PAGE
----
Unlike most afterschool activities, music lessons alone are not enough to ensure a steady progress. Students should practice throughout the week. The question that many parents ask themselves is how to make sure that their practice routines are adequate. In this article, I will give you a few tips to make sure that they are prepared for every single lesson.
Why is it necessary to practice daily?
Music demands continuity and dedication. In the 18th and 19th centuries, it was not uncommon for music students to meet with their teachers daily. Instruction was not limited to the instrument—theory and composition lessons ensured a thorough education. Today, it is inconceivable to invest that kind of time and resources. But there is another valuable reason. Students need time to absorb concepts that they have discovered in lessons. By practicing every day, they learn to think independently and tackle new challenges with confidence and curiosity.
How often should my child practice?
While different instruments demand different amounts, most teachers agree that daily practice yields the best results. Students can take one day off to unwind, but I always suggest that they do so on a weekday, not the weekend. Most have demanding schedules and it is common to need a break during the week.
Should you do it on the day of the lesson?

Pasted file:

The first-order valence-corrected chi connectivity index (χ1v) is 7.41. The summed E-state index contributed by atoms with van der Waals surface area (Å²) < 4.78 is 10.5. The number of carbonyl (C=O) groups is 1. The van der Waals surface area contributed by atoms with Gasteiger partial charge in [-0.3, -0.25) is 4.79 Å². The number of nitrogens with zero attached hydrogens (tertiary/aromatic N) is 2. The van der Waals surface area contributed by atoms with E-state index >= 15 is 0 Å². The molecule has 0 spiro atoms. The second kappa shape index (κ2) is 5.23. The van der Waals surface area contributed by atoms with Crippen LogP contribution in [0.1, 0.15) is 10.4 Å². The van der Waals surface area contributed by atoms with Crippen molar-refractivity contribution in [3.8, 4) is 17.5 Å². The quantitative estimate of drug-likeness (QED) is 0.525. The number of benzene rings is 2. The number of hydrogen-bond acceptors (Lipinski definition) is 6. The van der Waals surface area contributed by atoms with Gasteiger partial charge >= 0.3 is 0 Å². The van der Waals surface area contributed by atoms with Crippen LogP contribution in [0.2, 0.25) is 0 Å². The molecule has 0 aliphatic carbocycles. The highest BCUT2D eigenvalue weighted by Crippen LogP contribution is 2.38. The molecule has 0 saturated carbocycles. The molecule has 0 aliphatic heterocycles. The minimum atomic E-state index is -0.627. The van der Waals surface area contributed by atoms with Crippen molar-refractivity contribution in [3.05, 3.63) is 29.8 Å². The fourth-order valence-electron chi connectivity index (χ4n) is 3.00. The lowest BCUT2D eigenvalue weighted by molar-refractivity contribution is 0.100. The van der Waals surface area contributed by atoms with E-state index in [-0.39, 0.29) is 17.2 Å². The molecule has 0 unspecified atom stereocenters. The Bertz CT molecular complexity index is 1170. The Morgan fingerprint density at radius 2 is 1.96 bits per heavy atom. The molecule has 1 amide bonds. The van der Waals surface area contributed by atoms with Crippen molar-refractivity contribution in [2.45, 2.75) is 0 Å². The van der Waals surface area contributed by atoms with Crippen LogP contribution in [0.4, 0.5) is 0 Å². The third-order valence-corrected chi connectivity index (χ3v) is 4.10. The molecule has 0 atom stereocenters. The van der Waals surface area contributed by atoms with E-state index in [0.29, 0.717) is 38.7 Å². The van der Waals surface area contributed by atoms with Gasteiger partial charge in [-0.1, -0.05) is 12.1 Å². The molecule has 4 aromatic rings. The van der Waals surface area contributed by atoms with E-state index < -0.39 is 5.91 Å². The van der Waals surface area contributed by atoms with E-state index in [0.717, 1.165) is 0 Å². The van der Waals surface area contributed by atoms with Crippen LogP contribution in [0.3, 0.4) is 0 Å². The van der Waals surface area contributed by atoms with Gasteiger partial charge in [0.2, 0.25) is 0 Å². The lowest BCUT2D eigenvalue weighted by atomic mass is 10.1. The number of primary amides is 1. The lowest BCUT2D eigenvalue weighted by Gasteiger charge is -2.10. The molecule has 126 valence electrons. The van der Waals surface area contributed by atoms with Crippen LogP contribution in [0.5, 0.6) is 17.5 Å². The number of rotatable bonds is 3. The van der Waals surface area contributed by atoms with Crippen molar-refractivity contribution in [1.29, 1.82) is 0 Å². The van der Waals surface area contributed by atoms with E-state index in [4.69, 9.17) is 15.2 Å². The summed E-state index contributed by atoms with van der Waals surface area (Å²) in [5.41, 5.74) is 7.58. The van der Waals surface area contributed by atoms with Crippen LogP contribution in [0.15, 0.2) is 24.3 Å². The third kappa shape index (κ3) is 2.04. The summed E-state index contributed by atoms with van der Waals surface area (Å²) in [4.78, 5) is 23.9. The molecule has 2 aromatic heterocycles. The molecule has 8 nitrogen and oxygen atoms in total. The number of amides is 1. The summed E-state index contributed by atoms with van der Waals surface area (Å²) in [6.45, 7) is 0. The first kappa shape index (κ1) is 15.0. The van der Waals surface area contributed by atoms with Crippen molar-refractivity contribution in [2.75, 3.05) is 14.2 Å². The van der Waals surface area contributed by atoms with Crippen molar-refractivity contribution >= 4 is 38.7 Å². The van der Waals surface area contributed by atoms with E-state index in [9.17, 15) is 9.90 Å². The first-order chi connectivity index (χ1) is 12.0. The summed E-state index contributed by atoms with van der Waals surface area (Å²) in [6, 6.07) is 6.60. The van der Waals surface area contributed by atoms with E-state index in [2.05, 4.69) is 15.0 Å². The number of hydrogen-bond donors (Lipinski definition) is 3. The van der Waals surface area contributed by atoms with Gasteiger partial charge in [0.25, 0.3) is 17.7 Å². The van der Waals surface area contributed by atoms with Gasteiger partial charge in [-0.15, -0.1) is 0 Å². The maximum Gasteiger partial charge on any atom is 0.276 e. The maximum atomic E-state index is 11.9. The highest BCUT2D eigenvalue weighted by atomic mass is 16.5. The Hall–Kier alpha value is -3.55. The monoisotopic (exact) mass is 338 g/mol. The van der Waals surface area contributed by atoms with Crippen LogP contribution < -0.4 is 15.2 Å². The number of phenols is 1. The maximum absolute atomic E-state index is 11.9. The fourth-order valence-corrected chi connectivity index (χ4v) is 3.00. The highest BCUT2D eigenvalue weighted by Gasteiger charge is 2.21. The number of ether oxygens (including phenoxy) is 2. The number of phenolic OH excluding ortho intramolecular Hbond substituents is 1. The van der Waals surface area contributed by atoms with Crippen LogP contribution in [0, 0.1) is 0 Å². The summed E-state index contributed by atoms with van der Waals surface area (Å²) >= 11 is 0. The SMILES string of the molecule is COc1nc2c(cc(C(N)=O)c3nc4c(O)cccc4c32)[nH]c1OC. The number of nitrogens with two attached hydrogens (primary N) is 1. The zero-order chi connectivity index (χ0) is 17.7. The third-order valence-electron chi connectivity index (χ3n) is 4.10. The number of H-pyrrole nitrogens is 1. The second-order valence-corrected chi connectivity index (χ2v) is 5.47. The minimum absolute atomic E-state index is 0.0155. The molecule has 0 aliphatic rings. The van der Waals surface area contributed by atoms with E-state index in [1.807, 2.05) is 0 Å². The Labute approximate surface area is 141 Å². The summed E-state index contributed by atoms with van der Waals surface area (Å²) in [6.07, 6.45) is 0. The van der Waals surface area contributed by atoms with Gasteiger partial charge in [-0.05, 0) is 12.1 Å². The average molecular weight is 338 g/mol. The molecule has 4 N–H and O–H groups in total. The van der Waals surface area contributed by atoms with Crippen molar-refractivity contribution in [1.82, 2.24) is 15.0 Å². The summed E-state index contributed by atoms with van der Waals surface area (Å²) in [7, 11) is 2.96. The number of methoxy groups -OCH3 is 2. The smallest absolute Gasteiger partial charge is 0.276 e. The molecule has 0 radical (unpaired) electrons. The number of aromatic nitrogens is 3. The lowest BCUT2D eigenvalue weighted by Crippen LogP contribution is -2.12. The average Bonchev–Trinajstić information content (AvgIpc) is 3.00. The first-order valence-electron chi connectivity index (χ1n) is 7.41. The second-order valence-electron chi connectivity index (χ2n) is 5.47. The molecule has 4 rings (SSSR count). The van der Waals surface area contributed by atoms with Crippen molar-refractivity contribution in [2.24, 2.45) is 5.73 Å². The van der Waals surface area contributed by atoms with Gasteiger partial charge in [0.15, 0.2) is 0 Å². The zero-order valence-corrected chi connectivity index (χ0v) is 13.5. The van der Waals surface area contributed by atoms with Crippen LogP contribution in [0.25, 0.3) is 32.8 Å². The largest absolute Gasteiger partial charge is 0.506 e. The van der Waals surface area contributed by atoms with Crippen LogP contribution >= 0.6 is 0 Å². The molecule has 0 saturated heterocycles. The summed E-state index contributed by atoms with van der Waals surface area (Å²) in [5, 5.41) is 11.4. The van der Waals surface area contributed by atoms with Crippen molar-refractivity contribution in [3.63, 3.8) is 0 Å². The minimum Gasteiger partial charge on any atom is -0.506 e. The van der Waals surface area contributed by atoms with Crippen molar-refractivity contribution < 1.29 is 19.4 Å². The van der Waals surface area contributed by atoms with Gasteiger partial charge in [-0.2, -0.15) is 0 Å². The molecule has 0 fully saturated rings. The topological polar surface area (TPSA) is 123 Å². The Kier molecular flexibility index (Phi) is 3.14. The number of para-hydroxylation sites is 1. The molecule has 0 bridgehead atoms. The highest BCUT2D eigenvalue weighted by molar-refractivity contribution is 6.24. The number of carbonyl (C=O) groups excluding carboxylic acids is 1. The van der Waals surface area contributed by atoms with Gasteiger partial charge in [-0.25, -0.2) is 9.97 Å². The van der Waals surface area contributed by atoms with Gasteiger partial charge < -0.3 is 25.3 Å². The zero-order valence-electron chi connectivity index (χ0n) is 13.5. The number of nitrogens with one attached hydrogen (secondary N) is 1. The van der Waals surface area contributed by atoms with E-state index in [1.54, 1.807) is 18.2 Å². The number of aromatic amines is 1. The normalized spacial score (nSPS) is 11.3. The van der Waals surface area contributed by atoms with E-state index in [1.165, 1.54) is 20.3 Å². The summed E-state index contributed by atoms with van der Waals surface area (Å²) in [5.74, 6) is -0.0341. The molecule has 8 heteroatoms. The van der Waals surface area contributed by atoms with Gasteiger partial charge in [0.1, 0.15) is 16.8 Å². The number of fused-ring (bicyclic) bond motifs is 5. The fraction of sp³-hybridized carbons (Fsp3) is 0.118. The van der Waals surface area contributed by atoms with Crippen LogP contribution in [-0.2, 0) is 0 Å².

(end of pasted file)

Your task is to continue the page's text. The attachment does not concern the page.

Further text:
Honestly, I do not recommend it. There are two reasons for it. First of all, while students should warm up for about 20 minutes on the day of the lesson, any more will make them too tired for the lesson. Second of all, if they gear themselves towards being ready the day prior to the lesson, they will be far more relaxed. It is the same as completing all homework assignments on Friday night in order to enjoy the whole weekend.
How long should you practice?
Sessions should not be timed, but goal oriented. However, the claim that 15 minutes each day is enough is flawed. 15 minutes barely allow students to warm up, let alone learn what they have covered in the lesson. Practice sessions should ideally be at least as long as lessons.
Longer practice sessions enable students to remain more alert during lessons
By prolonging their practice routines, students will train their concentration. This way, lessons will just fly by, and students will manage to extract the most out of them.
As I mentioned before, practice sessions should be goal oriented. Teachers should come up with assignments that are challenging yet manageable. They should also explain how they should practice. One word of caution, this process takes years to master, but there is a direct link between good practice habits and successful progress. In case you are interested in finding out more about good practice habits, this podcast addresses this issue in great detail.